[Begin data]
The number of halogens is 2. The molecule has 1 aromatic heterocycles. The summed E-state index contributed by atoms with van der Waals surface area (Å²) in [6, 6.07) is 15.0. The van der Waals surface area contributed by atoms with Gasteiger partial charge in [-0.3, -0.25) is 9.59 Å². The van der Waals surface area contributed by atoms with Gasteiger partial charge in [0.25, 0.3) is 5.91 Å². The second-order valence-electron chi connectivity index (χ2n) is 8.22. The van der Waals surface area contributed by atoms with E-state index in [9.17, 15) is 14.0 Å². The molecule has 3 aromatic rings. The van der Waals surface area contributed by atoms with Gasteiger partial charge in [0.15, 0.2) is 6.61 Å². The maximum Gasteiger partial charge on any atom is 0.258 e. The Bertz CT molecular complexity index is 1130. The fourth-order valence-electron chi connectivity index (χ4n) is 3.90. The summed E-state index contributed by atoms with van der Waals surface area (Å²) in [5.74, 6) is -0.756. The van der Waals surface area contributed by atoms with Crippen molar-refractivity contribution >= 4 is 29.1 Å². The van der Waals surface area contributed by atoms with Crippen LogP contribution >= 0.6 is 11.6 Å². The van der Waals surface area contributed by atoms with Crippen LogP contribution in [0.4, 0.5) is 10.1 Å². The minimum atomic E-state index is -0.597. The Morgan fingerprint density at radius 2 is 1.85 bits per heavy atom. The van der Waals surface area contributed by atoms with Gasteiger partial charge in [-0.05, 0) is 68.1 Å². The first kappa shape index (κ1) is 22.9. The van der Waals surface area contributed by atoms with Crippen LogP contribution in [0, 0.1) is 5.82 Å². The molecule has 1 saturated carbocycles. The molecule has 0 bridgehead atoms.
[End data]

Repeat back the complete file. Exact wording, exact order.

The number of halogens is 2. The molecule has 1 aromatic heterocycles. The summed E-state index contributed by atoms with van der Waals surface area (Å²) in [6, 6.07) is 15.0. The van der Waals surface area contributed by atoms with Gasteiger partial charge in [-0.3, -0.25) is 9.59 Å². The van der Waals surface area contributed by atoms with Gasteiger partial charge in [0.25, 0.3) is 5.91 Å². The second-order valence-electron chi connectivity index (χ2n) is 8.22. The van der Waals surface area contributed by atoms with E-state index in [9.17, 15) is 14.0 Å². The molecule has 3 aromatic rings. The van der Waals surface area contributed by atoms with Gasteiger partial charge in [0.15, 0.2) is 6.61 Å². The maximum Gasteiger partial charge on any atom is 0.258 e. The Bertz CT molecular complexity index is 1130. The fourth-order valence-electron chi connectivity index (χ4n) is 3.90. The summed E-state index contributed by atoms with van der Waals surface area (Å²) in [5.74, 6) is -0.756. The van der Waals surface area contributed by atoms with Crippen molar-refractivity contribution >= 4 is 29.1 Å². The van der Waals surface area contributed by atoms with Crippen LogP contribution >= 0.6 is 11.6 Å². The van der Waals surface area contributed by atoms with Crippen LogP contribution in [0.4, 0.5) is 10.1 Å². The minimum atomic E-state index is -0.597. The Morgan fingerprint density at radius 2 is 1.85 bits per heavy atom. The van der Waals surface area contributed by atoms with Gasteiger partial charge in [-0.05, 0) is 68.1 Å². The first kappa shape index (κ1) is 22.9. The van der Waals surface area contributed by atoms with Crippen LogP contribution in [0, 0.1) is 5.82 Å². The molecule has 1 saturated carbocycles. The molecule has 0 bridgehead atoms.